In the first installment of FTC’s Year in Review article, we covered key events and developments in the club for the 2022-2023 school year.
Similarly, FTC has been involved in a couple of big projects this year and we are excited to update you on how those events went! In this article, we want to highlight our members’ personal experiences in volunteering for the SparkSTEM Fest.
The SparkSTEM Fest is a four-day event held in February at the Orlando Science Center. The event showcased a variety of STEM experts and organizations from all around Central Florida with the goal of educating and inspiring the general public in STEM-related fields.
FTC had an amazing opportunity to introduce who we are as an organization along with some topics in technical communications at the SparkSTEM Fest over the weekend. FTC volunteers presented an overview of the technical communication field, types of technical documentation, and careers in technical communications. What’s more, to further engage our audience with technical writing, we decided to incorporate a game called “Keep Talking and Nobody Explodes.”
The basic premise of the game is that you are alone in a room with a bomb. Your friends outside have the instructions for defusing the bomb, but they can’t see the bomb, and you can’t see them. The audience has to work together to defuse the bomb. Our aim with this exercise is to get our audience involved and to demonstrate the importance of technical writing (and instructions). Who said technical communication can’t be fun?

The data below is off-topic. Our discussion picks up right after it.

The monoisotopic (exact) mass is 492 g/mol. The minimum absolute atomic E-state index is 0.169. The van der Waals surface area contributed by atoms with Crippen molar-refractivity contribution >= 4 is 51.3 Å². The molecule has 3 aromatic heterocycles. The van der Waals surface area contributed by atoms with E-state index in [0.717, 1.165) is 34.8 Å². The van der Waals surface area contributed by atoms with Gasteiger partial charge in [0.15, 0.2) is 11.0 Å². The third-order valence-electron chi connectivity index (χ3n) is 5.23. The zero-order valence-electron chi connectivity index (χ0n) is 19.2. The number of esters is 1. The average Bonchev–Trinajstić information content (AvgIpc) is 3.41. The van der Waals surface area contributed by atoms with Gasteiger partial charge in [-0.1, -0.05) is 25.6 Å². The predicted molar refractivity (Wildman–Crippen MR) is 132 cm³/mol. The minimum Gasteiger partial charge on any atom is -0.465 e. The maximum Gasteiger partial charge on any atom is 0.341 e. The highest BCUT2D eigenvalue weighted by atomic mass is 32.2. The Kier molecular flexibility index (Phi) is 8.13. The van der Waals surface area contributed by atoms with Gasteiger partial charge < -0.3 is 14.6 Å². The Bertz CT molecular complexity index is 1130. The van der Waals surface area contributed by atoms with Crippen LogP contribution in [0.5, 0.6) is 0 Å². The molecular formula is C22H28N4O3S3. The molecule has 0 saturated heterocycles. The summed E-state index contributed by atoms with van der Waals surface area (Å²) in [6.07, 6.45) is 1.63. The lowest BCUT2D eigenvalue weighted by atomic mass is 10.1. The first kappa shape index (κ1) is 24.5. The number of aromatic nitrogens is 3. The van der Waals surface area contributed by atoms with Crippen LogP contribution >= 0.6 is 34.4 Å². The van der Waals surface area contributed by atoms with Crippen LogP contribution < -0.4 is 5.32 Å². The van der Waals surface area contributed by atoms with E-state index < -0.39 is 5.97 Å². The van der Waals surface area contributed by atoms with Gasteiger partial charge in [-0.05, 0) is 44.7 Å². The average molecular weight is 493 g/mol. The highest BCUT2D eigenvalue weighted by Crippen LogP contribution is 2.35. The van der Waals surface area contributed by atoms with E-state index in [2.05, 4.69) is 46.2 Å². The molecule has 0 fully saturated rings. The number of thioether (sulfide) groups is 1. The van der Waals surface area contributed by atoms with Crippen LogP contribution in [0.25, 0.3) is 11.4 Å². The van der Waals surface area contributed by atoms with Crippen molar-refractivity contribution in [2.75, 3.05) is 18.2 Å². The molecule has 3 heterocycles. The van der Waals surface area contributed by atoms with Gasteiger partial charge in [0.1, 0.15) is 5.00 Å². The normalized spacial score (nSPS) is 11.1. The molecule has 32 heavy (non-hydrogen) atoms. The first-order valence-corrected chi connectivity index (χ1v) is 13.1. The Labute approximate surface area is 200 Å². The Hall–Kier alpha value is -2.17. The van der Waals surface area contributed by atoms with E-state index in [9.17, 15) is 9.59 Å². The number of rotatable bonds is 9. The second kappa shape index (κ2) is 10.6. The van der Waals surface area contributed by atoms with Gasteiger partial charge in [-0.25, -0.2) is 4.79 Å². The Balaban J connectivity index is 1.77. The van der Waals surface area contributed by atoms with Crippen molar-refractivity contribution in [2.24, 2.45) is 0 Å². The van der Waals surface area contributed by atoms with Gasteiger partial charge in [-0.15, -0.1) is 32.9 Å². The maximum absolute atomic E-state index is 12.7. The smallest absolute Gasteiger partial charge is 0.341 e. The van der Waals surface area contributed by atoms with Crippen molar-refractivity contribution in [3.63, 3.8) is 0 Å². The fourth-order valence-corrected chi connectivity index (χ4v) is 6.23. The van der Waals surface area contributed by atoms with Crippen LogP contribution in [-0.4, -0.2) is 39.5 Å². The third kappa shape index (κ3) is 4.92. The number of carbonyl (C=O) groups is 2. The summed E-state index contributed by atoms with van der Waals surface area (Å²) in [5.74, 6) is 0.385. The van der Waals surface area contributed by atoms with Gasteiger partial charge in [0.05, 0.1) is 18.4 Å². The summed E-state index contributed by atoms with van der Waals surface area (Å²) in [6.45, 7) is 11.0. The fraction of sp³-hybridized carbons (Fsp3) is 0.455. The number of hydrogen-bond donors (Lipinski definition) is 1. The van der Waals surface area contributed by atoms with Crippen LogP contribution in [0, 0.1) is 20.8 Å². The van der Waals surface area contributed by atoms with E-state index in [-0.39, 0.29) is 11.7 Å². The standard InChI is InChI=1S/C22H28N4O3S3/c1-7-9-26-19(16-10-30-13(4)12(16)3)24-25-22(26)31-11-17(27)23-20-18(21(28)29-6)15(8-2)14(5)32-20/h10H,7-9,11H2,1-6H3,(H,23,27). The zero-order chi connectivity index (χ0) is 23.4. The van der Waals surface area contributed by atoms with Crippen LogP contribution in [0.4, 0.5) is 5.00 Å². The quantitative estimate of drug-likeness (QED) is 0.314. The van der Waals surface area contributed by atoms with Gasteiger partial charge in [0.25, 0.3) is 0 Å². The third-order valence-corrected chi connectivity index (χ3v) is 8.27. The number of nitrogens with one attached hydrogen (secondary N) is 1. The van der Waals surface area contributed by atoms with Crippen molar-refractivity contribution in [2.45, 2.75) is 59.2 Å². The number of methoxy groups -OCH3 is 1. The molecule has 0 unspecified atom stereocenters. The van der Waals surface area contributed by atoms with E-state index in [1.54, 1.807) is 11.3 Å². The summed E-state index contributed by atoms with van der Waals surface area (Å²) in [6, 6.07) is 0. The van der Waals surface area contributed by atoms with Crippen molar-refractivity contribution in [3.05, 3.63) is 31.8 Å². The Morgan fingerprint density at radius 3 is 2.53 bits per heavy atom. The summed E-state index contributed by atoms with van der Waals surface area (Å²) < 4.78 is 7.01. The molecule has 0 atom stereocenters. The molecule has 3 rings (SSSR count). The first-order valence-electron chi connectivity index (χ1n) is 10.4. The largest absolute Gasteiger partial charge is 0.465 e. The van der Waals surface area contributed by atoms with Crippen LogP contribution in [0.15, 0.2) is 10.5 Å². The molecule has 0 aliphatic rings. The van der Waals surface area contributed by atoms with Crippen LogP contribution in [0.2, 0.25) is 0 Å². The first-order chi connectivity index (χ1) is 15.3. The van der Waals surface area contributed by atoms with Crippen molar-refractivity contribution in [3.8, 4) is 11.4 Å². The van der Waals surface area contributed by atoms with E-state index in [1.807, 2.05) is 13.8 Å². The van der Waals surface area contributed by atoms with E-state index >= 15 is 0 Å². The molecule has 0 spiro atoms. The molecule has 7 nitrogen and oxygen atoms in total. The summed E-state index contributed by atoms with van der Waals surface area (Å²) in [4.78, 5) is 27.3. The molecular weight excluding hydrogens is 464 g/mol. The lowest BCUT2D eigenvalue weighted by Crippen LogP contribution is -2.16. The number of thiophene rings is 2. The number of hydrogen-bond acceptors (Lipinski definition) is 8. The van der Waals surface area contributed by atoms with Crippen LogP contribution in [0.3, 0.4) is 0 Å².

While volunteers and club members could contribute to many areas of the project, such as designing a Z-brochure and creating the presentation that we used for the SparkSTEM Fest, I want to share my experience in presenting at the Orlando Science Center with other volunteers.
Surprisingly, SparkSTEM Fest was my first time meeting other FTC members. Though I worked with Joy and Dominck, I never got to meet them in person. It was slow that Sunday morning so the group spent the time reviewing our slides and chatting in between handing out flyers to attract visitors to our presentation. I had a great time meeting Joy and Dom and walking around with them to see other exhibits at the science center.
What stuck out to me the most during my time presenting at the SparkSTEM Fest was that some of the people in the audience were actually technical writers themselves. They told us, “Hey, documentation is what we do at our job!” and it was cool to see and talk to people in the field that we are working towards.
This is what Dominick had to say about his experience at SparkSTEM Fest: “Teaching people about technical communication with my friends was such a rewarding experience because we demonstrated how the field applies to everything, including video games! It was also an excellent team-building experience.”
All in all, volunteering at the SparkSTEM Fest was such a rewarding experience because I learned from not only creating the material for the presentation but also meeting new people who are interested in technical communications. I highly recommend any new members delve into FTC’s future projects, as it will help build connections with other technical communication students and professionals in the field.
Be sure to keep an eye out for our last installation of FTC’s Year-in-Review Article. We’ll see you next time!